Mutual OpenNMS Monitoring

how-to
#1

Having only one monitoring system for the whole company can be tricky.
Not only the classical single point of failure, also geographical separations, fetching alarm data Grafana boards or handling network traffic from all your locations/networks and fighting with firewalls can be difficult.

So you might be interested in separating your monitoring into single instances to monitor only the local infrastructure.

The question is now: How to verify, that all OpenNMS instances are running fine?
Of course, a nodeDown alarm will work. But it’s a pretty basical way to get notified.

The answer is simple. We can use the OpenNMS-JVM service. It is the best indicator that OpenNMS is running (and hopefully fine).

In a default installation OpenNMS is configured to monitor itself on localhost. You have to add the service to the loopback interface 127.0.0.1 to get OpenNMS metrics.

Hint: Check out the OpenNMS JVM metrics dashboard.

In this scenario we want to change the configs to make the service available to other OpenNMS instances.

Default configurations

collectd-configuration.xml

<service name="OpenNMS-JVM" interval="300000" user-defined="false" status="on">
   <parameter key="port" value="18980"/>
   <parameter key="retry" value="2"/>
   <parameter key="timeout" value="3000"/>
   <parameter key="rrd-base-name" value="java"/>
   <parameter key="collection" value="jsr160"/>
   <parameter key="thresholding-enabled" value="true"/>
   <parameter key="ds-name" value="opennms-jvm"/>
   <parameter key="friendly-name" value="opennms-jvm"/>
</service>

poller-configuration.xml

<service name="OpenNMS-JVM" interval="300000" user-defined="false" status="on">
   <parameter key="port" value="18980"/>
   <parameter key="retry" value="2"/>
   <parameter key="timeout" value="3000"/>
   <parameter key="rrd-repository" value="${install.share.dir}/rrd/response"/>
</service>

Required settings/changes for remote access

collectd-configuration.xml

factory, username and password parameter is required.

<service name="OpenNMS-JVM" interval="300000" user-defined="false" status="on">
   <parameter key="port" value="18980"/>
   <parameter key="factory" value="PASSWORD_CLEAR"/>
   <parameter key="username" value="YOUR_USERNAME"/>
   <parameter key="password" value="YOUR_PASSWORD"/>
   <parameter key="retry" value="2"/>
   <parameter key="timeout" value="3000"/>
   <parameter key="rrd-base-name" value="java"/>
   <parameter key="collection" value="jsr160"/>
   <parameter key="thresholding-enabled" value="true"/>
   <parameter key="ds-name" value="opennms-jvm"/>
   <parameter key="friendly-name" value="opennms-jvm"/>
</service>

poller-configuration.xml

factory, username and password parameter is required.

<service name="OpenNMS-JVM" interval="300000" user-defined="false" status="on">
   <parameter key="port" value="18980"/>
   <parameter key="factory" value="PASSWORD_CLEAR"/>
   <parameter key="username" value="YOUR_USERNAME"/>
   <parameter key="password" value="YOUR_PASSWORD"/>
   <parameter key="retry" value="2"/>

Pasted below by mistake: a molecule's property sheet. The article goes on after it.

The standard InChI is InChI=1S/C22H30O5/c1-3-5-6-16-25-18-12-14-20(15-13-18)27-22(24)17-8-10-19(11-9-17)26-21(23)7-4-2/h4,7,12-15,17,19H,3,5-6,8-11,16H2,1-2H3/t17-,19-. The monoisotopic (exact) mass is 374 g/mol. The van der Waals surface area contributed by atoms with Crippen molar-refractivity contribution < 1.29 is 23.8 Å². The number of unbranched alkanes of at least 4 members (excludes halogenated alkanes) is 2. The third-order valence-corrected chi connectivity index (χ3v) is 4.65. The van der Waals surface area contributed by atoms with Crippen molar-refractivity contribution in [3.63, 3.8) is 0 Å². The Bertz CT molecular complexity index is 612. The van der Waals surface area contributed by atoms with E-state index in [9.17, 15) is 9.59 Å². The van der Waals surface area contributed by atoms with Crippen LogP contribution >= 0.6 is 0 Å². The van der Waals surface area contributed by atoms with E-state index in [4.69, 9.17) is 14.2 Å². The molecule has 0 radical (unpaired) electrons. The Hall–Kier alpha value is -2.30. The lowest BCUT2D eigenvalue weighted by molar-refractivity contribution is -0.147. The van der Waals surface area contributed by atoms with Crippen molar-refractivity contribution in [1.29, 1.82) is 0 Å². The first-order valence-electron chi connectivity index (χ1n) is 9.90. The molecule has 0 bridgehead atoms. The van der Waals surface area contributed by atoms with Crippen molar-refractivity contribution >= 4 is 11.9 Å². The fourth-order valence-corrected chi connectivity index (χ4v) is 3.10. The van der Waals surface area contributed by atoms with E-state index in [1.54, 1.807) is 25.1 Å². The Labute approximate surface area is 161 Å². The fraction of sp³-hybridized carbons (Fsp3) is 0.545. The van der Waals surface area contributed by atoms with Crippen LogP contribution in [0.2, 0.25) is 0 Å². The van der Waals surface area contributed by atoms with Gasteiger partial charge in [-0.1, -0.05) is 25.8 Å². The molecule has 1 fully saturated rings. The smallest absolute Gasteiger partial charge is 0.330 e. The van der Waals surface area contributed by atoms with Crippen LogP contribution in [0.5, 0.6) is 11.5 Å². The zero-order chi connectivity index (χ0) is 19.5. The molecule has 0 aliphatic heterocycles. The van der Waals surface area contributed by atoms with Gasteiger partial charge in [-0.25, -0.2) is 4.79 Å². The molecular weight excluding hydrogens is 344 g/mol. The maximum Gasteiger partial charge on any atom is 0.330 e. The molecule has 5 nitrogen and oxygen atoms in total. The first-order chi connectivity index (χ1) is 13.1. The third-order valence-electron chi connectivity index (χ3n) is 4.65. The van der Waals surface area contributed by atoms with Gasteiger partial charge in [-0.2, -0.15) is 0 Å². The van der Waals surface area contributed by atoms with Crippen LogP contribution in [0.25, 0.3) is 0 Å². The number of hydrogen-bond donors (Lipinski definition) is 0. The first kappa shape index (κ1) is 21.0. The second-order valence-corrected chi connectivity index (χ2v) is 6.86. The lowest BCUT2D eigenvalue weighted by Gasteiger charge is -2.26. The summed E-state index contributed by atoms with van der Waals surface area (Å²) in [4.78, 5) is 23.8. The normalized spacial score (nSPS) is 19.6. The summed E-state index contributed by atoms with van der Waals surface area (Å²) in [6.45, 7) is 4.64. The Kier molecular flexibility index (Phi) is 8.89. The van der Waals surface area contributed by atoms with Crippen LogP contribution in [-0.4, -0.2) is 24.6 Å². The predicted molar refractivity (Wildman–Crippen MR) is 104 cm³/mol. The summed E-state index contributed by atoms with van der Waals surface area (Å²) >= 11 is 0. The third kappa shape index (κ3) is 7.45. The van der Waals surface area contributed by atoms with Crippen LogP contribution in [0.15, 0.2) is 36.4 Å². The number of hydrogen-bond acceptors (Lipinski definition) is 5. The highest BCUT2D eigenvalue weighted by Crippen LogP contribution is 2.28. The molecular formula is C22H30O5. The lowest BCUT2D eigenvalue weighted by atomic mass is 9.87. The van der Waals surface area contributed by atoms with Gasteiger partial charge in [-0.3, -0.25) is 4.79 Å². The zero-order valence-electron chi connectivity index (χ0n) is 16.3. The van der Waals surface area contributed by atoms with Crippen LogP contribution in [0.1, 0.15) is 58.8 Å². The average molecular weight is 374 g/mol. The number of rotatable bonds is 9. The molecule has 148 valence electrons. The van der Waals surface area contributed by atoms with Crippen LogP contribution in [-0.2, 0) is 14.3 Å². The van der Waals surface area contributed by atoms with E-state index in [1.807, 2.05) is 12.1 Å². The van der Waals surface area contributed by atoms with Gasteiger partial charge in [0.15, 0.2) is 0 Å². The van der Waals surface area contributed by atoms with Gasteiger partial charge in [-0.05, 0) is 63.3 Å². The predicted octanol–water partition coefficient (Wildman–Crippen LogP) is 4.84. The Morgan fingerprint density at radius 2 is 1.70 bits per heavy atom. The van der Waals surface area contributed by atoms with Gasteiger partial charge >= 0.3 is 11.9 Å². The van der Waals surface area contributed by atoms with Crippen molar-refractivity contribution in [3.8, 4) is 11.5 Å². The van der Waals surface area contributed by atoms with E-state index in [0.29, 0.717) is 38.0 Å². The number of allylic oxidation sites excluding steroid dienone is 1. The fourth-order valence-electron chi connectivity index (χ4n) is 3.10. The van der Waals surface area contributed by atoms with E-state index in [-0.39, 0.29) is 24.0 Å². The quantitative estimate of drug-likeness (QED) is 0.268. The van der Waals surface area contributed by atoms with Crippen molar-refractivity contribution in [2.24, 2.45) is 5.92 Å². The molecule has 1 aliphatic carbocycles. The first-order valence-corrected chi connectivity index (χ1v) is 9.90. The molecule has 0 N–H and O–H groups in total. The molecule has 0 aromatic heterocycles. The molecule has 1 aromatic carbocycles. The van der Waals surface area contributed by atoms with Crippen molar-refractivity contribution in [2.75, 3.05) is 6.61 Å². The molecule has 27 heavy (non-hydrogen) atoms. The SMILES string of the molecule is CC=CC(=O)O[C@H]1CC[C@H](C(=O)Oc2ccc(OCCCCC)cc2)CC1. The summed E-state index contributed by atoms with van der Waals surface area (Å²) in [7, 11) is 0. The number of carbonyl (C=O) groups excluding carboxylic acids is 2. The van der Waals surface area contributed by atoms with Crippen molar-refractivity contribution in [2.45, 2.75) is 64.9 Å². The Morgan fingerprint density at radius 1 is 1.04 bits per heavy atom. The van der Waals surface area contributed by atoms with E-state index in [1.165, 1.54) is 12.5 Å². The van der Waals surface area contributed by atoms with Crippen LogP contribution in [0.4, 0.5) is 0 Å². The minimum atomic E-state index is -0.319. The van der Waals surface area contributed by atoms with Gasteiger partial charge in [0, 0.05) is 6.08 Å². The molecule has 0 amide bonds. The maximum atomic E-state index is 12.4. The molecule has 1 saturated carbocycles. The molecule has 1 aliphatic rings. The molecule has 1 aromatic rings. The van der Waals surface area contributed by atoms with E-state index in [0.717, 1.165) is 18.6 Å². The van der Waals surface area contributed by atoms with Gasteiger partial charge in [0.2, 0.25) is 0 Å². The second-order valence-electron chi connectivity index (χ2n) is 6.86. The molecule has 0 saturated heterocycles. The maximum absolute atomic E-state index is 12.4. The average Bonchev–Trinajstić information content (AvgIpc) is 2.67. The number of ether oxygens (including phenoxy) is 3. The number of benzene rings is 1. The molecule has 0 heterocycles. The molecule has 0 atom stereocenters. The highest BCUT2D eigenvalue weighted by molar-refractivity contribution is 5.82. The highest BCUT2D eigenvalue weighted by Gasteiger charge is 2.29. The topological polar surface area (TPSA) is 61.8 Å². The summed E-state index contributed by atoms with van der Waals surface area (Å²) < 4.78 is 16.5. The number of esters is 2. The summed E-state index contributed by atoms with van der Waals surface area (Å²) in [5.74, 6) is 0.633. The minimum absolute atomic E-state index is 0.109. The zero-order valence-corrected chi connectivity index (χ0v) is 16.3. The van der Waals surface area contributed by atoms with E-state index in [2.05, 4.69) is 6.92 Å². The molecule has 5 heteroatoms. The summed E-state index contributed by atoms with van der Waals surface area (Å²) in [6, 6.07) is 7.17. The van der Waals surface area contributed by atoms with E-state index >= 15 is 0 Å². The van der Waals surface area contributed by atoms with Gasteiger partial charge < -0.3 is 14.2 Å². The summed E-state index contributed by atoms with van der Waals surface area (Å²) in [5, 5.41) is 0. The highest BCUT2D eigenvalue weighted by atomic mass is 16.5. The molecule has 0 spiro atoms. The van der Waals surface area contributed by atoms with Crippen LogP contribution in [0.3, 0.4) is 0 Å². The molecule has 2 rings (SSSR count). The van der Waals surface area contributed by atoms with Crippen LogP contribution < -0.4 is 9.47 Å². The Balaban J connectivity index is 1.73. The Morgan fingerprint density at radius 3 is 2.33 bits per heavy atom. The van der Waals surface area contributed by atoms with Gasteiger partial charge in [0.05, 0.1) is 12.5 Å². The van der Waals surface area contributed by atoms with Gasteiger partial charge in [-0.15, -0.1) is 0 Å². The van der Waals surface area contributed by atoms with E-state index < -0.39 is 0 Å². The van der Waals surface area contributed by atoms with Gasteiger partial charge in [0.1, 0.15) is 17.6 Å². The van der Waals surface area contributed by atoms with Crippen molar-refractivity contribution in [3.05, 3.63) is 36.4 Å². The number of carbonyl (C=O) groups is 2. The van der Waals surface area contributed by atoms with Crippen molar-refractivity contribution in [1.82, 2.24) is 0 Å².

<parameter key="timeout" value="3000"/>
   <parameter key="rrd-repository" value="/opt/opennms/share/rrd/response"/>
</service>

opennms.conf

Usually this file does not exist in $OPENNMS_HOME/etc/ and has to be created manually.

Usual installation

In a usual OpenNMS installation these options are required to make JMX remotely accessible.

Servers hostname is required.

# Configure Remote JMX
ADDITIONAL_MANAGER_OPTIONS="$ADDITIONAL_MANAGER_OPTIONS -Dcom.sun.management.jmxremote.port=18980"
ADDITIONAL_MANAGER_OPTIONS="$ADDITIONAL_MANAGER_OPTIONS -Dcom.sun.management.jmxremote.rmi.port=18980"
ADDITIONAL_MANAGER_OPTIONS="$ADDITIONAL_MANAGER_OPTIONS -Dcom.sun.management.jmxremote.local.only=false"
ADDITIONAL_MANAGER_OPTIONS="$ADDITIONAL_MANAGER_OPTIONS -Dcom.sun.management.jmxremote.ssl=false"
ADDITIONAL_MANAGER_OPTIONS="$ADDITIONAL_MANAGER_OPTIONS -Dcom.sun.management.jmxremote.authenticate=true"

# Listen on all interfaces (for JMX)
ADDITIONAL_MANAGER_OPTIONS="$ADDITIONAL_MANAGER_OPTIONS -Dopennms.poller.server.serverHost=0.0.0.0"

# Accept remote RMI connections on this interface (for JMX)
ADDITIONAL_MANAGER_OPTIONS="$ADDITIONAL_MANAGER_OPTIONS -Djava.rmi.server.hostname=HOSTNAME"

Docker OpenNMS

When OpenNMS is dockered you have to set these option like described here:

Also don’t forget to expose port 18980 in the Docker config!

JAVA_OPTS=-Dcom.sun.management.jmxremote.port=18980 -Dcom.sun.management.jmxremote.rmi.port=18980 -Dcom.sun.management.jmxremote.local.only=false -Dcom.sun.management.jmxremote.ssl=false -Dcom.sun.management.jmxremote.authenticate=true -Dopennms.poller.server.serverHost=0.0.0.0 -Djava.rmi.server.hostname=HOSTNAME

jmxremote.access

This file is less know but existent in all installations.
It’s been used to configure JMX ACLs.

Default setup looks like this:

[root@464cd274e1ff opennms]# cat etc/jmxremote.access 
admin	readwrite
jmx	    readonly

It doesn’t need any changes.

Monitoring User

User jmx is not existing in database per default.
Create this user using the GUI. Also the user needs the role ROLE_JMX assigned.


That’s basically everything we need.

Adding OpenNMS Nodes

Add all instances to each OpenNMS server and add the service OpenNMS-JVM to the network interface (instead of localhost like you may did previously).

Alarms

If an OpenNMS won’t run you will get a nodeLostService alarm for service OpenNMS-JVM, but there is also the possibility to create thresholds on OpenNMS internal metrics like active poller or collector threads or task completion ratio.
Have a look at the Grafana dashboard which was mentioned above to get an idea which metrics are interesting for you.

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